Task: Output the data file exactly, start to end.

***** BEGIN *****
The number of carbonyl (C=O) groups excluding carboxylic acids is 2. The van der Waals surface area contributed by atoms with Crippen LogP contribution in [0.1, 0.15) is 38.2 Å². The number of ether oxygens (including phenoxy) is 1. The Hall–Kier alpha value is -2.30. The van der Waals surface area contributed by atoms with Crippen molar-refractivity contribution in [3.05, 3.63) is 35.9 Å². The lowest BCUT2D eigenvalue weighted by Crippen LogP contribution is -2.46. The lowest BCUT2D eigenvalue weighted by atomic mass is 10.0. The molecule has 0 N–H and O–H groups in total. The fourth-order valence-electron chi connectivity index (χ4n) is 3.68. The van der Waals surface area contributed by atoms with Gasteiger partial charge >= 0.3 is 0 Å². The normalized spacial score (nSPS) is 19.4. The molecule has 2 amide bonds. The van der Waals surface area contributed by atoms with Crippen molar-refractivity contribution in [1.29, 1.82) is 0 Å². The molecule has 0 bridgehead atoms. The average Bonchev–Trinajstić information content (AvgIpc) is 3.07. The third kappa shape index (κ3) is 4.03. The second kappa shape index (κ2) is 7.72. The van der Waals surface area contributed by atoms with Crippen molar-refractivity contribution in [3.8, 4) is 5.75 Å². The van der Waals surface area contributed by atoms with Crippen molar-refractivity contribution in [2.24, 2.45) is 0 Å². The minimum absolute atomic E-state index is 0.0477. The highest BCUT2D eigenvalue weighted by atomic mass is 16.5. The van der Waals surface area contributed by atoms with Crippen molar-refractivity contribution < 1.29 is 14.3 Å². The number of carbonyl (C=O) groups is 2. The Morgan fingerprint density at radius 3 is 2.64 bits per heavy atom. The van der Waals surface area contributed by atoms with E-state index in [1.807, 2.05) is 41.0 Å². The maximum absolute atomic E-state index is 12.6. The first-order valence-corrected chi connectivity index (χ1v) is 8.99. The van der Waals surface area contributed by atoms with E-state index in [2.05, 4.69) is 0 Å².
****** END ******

The number of carbonyl (C=O) groups excluding carboxylic acids is 2. The van der Waals surface area contributed by atoms with Crippen LogP contribution in [0.1, 0.15) is 38.2 Å². The number of ether oxygens (including phenoxy) is 1. The Hall–Kier alpha value is -2.30. The van der Waals surface area contributed by atoms with Crippen molar-refractivity contribution in [3.05, 3.63) is 35.9 Å². The lowest BCUT2D eigenvalue weighted by Crippen LogP contribution is -2.46. The lowest BCUT2D eigenvalue weighted by atomic mass is 10.0. The molecule has 0 N–H and O–H groups in total. The fourth-order valence-electron chi connectivity index (χ4n) is 3.68. The van der Waals surface area contributed by atoms with Gasteiger partial charge >= 0.3 is 0 Å². The normalized spacial score (nSPS) is 19.4. The molecule has 2 amide bonds. The van der Waals surface area contributed by atoms with Crippen molar-refractivity contribution in [1.29, 1.82) is 0 Å². The molecule has 0 bridgehead atoms. The average Bonchev–Trinajstić information content (AvgIpc) is 3.07. The third kappa shape index (κ3) is 4.03. The second kappa shape index (κ2) is 7.72. The van der Waals surface area contributed by atoms with Crippen molar-refractivity contribution in [3.8, 4) is 5.75 Å². The van der Waals surface area contributed by atoms with Crippen molar-refractivity contribution in [2.24, 2.45) is 0 Å². The minimum absolute atomic E-state index is 0.0477. The highest BCUT2D eigenvalue weighted by atomic mass is 16.5. The van der Waals surface area contributed by atoms with Crippen molar-refractivity contribution < 1.29 is 14.3 Å². The number of carbonyl (C=O) groups is 2. The Morgan fingerprint density at radius 3 is 2.64 bits per heavy atom. The van der Waals surface area contributed by atoms with E-state index in [1.807, 2.05) is 41.0 Å². The maximum absolute atomic E-state index is 12.6. The first-order valence-corrected chi connectivity index (χ1v) is 8.99. The van der Waals surface area contributed by atoms with E-state index in [2.05, 4.69) is 0 Å².